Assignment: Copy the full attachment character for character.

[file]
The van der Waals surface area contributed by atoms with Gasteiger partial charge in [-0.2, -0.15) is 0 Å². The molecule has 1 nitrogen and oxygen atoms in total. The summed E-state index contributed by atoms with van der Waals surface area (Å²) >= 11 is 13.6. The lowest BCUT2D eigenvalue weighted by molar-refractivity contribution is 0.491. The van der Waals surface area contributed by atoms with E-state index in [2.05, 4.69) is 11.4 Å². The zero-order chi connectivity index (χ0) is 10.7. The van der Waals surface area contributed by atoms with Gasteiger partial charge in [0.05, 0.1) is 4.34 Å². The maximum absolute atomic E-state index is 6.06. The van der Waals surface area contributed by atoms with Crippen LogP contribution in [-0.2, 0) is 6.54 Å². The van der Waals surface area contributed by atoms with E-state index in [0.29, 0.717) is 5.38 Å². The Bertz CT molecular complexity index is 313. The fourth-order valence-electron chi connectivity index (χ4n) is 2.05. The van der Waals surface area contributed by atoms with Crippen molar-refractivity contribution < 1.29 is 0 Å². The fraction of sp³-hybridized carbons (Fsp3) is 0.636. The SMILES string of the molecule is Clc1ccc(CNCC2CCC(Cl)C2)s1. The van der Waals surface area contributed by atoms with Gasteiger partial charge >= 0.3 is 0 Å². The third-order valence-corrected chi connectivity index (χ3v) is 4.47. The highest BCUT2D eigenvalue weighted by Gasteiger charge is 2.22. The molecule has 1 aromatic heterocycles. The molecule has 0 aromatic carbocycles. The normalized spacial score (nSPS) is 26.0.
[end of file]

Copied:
The van der Waals surface area contributed by atoms with Gasteiger partial charge in [-0.2, -0.15) is 0 Å². The molecule has 1 nitrogen and oxygen atoms in total. The summed E-state index contributed by atoms with van der Waals surface area (Å²) >= 11 is 13.6. The lowest BCUT2D eigenvalue weighted by molar-refractivity contribution is 0.491. The van der Waals surface area contributed by atoms with E-state index in [2.05, 4.69) is 11.4 Å². The zero-order chi connectivity index (χ0) is 10.7. The van der Waals surface area contributed by atoms with Gasteiger partial charge in [0.05, 0.1) is 4.34 Å². The maximum absolute atomic E-state index is 6.06. The van der Waals surface area contributed by atoms with Crippen LogP contribution in [-0.2, 0) is 6.54 Å². The van der Waals surface area contributed by atoms with E-state index in [0.29, 0.717) is 5.38 Å². The Bertz CT molecular complexity index is 313. The fourth-order valence-electron chi connectivity index (χ4n) is 2.05. The van der Waals surface area contributed by atoms with Crippen molar-refractivity contribution < 1.29 is 0 Å². The fraction of sp³-hybridized carbons (Fsp3) is 0.636. The SMILES string of the molecule is Clc1ccc(CNCC2CCC(Cl)C2)s1. The van der Waals surface area contributed by atoms with Gasteiger partial charge >= 0.3 is 0 Å². The third-order valence-corrected chi connectivity index (χ3v) is 4.47. The highest BCUT2D eigenvalue weighted by Gasteiger charge is 2.22. The molecule has 1 aromatic heterocycles. The molecule has 0 aromatic carbocycles. The normalized spacial score (nSPS) is 26.0.